Hawaii Decriminalizes Possession of Small Amounts of Marijuana
On July 9, 2019, Hawaii became the 26th state to decriminalize possession of small amounts of marijuana. HB 1383 (the “Law”), which became law when Governor David Ige allowed the veto deadline to pass without signing or striking down the bill, decriminalizes the possession of up to three grams of marijuana. It will go into effect on January 11, 2020.
Under the Law, those caught with up to three grams of marijuana will no longer face jail time but will still face a fine of $130. This is the smallest amount of marijuana that any state has decriminalized so far. Currently, possession of any amount of cannabis is punishable by up to 30 days in jail, a criminal record, and a $1,000 fine.
The Law also provides for the expungement “of criminal records pertaining solely to the possession of three grams or less of marijuana.” The state has amended its expungement statute in order to reflect this change, noting that courts must grant an expungement order, provided the individual is not facing any other criminal charges, and provided that the amount of marijuana possessed was three grams or less.
The Law establishes a “Marijuana Evaluation Task Force,” in an effort to examine other states’ laws, penalties and outcomes related to the decriminalization and legalization of marijuana. The task force, which will be active until June 30, 2021, will make recommendations on further changing marijuana laws in Hawaii.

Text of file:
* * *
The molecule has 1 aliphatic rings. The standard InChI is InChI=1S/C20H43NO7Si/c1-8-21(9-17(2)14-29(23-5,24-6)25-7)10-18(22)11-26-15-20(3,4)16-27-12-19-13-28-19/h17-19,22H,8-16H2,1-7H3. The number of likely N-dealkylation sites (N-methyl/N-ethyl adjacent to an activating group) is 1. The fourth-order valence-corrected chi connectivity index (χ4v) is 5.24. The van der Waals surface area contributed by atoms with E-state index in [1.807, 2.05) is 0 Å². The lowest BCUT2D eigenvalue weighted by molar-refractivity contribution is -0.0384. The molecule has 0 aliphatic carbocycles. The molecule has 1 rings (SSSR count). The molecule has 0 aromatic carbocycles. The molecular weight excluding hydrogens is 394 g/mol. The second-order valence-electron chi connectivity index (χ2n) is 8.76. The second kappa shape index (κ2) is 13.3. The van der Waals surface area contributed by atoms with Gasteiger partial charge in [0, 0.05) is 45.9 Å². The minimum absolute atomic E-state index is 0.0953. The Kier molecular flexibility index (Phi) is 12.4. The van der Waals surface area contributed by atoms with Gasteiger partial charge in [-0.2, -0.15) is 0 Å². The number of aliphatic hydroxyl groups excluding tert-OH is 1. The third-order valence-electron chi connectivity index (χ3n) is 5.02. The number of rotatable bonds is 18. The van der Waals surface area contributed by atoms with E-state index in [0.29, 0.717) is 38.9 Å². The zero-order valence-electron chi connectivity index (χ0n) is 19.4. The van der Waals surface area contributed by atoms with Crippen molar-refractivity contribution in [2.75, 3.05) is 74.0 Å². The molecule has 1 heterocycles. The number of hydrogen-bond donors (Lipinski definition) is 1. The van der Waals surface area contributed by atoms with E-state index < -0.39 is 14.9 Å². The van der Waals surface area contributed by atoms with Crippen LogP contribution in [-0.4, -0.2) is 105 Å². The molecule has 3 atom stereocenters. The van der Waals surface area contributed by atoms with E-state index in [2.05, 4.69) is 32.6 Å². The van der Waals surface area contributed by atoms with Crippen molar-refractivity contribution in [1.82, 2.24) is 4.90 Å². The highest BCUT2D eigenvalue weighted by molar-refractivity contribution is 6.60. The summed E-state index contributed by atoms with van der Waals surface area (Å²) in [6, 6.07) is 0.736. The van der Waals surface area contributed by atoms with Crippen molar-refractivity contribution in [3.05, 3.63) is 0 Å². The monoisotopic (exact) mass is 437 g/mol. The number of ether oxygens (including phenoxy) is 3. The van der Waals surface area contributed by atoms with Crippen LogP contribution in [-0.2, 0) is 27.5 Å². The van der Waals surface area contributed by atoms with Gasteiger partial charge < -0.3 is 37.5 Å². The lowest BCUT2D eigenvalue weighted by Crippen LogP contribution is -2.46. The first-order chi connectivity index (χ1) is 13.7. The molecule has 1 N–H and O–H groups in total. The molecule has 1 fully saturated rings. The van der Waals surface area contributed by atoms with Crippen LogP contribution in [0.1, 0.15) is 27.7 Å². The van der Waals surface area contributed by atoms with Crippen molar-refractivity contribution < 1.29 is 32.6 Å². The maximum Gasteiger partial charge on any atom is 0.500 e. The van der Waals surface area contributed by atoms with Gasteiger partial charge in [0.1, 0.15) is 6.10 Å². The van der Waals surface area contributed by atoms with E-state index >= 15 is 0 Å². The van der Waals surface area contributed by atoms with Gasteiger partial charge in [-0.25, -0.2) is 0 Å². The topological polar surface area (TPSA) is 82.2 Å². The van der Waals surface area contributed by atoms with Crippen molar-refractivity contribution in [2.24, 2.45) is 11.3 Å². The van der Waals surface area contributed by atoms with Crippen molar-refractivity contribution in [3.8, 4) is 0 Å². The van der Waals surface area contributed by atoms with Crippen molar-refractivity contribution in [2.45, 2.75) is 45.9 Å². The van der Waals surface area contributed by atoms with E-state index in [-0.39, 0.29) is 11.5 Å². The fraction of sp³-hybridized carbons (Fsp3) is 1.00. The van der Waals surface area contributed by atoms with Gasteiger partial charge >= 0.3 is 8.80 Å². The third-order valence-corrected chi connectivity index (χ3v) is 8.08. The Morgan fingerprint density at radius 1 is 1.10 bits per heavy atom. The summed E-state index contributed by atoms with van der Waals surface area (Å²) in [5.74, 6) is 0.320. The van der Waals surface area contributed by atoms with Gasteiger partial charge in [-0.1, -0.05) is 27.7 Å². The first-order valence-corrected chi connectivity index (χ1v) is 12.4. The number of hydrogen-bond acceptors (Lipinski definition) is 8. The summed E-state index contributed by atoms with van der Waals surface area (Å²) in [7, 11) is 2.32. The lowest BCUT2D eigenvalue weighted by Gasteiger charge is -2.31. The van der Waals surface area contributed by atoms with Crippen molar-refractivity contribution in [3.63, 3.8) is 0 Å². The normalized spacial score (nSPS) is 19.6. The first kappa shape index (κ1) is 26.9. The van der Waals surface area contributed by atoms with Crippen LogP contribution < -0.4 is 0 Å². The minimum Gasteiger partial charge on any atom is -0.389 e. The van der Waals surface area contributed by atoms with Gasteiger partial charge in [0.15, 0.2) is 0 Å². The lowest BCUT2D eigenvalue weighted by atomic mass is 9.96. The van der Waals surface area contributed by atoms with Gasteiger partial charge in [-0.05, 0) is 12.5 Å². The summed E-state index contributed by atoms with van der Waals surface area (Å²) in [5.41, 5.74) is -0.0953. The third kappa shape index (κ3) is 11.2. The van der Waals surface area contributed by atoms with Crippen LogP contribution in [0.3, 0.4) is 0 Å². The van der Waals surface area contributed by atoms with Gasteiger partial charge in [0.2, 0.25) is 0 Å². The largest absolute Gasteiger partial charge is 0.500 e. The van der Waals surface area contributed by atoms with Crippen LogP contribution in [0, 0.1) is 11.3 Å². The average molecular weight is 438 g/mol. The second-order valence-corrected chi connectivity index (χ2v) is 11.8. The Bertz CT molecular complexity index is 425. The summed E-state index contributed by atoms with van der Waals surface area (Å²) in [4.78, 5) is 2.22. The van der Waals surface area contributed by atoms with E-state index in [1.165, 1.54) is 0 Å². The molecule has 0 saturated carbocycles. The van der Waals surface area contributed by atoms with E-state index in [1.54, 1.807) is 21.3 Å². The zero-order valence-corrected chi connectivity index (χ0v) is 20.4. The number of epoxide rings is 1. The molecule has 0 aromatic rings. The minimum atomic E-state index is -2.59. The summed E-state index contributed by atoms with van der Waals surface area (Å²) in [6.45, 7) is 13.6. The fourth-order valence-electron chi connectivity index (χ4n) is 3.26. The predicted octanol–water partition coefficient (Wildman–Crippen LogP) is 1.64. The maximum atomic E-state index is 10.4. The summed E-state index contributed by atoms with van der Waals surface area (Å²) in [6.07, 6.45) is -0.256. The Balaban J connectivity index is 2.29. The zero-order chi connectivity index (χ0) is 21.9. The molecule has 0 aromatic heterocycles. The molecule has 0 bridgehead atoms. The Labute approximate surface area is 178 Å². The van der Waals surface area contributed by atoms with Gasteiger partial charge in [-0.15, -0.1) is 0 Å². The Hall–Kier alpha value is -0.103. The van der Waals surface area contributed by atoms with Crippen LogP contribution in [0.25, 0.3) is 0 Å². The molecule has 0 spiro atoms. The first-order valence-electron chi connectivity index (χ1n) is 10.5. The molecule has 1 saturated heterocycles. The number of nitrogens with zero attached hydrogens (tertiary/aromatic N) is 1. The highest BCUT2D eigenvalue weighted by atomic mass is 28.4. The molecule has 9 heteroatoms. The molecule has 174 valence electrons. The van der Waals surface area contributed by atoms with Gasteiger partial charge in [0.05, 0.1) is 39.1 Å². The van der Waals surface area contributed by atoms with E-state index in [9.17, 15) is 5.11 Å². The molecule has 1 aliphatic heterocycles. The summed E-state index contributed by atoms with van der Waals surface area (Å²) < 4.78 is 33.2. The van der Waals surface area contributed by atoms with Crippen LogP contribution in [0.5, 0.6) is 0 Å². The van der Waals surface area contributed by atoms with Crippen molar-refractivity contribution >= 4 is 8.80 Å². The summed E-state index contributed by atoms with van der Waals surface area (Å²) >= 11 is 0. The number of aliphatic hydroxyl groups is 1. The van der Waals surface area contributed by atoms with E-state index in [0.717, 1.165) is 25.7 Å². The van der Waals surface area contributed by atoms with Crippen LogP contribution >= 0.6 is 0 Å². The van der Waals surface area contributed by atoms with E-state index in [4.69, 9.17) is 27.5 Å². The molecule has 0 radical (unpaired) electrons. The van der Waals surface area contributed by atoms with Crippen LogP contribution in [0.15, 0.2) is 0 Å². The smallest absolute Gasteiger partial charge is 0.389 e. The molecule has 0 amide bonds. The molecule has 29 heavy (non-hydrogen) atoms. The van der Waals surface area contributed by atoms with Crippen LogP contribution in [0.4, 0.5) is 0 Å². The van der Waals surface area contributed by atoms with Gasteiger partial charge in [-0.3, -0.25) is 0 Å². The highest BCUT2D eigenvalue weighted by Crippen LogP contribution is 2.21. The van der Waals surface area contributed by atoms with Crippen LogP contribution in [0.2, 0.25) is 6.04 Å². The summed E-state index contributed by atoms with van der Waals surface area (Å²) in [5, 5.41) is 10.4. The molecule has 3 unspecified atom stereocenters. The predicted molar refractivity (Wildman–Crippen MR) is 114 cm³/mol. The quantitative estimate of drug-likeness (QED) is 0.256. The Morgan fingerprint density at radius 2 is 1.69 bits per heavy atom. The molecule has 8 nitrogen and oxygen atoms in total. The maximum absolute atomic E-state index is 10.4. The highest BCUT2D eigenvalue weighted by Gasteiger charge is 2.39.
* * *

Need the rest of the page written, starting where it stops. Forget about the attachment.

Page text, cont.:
The Law does not provide employment protections for recreational users, nor does it modify Hawaii’s Medical Use of Cannabis Law, which was amended last year in part to form a working group to evaluate potential discrimination against medical cannabis users and the employment protections made available in other states.
Employers and health care professionals should be ready to handle issues that arise with the potential conflict between state and federal law in devising compliance programs, both in terms of reporting and human resources issues, including practices and policies addressing drug use and drug testing. States continue to consider – and pass – legislation to decriminalize and legalize cannabis (both medicinal and recreational), and we are slowly marching toward 50-state legalization. All organizations – and particularly those with multi-state operations – should review and evaluate their current policies with respect to marijuana use by employees and patients.
This post was written with assistance from Radhika Gupta, a 2019 Summer Associate at Epstein Becker Green.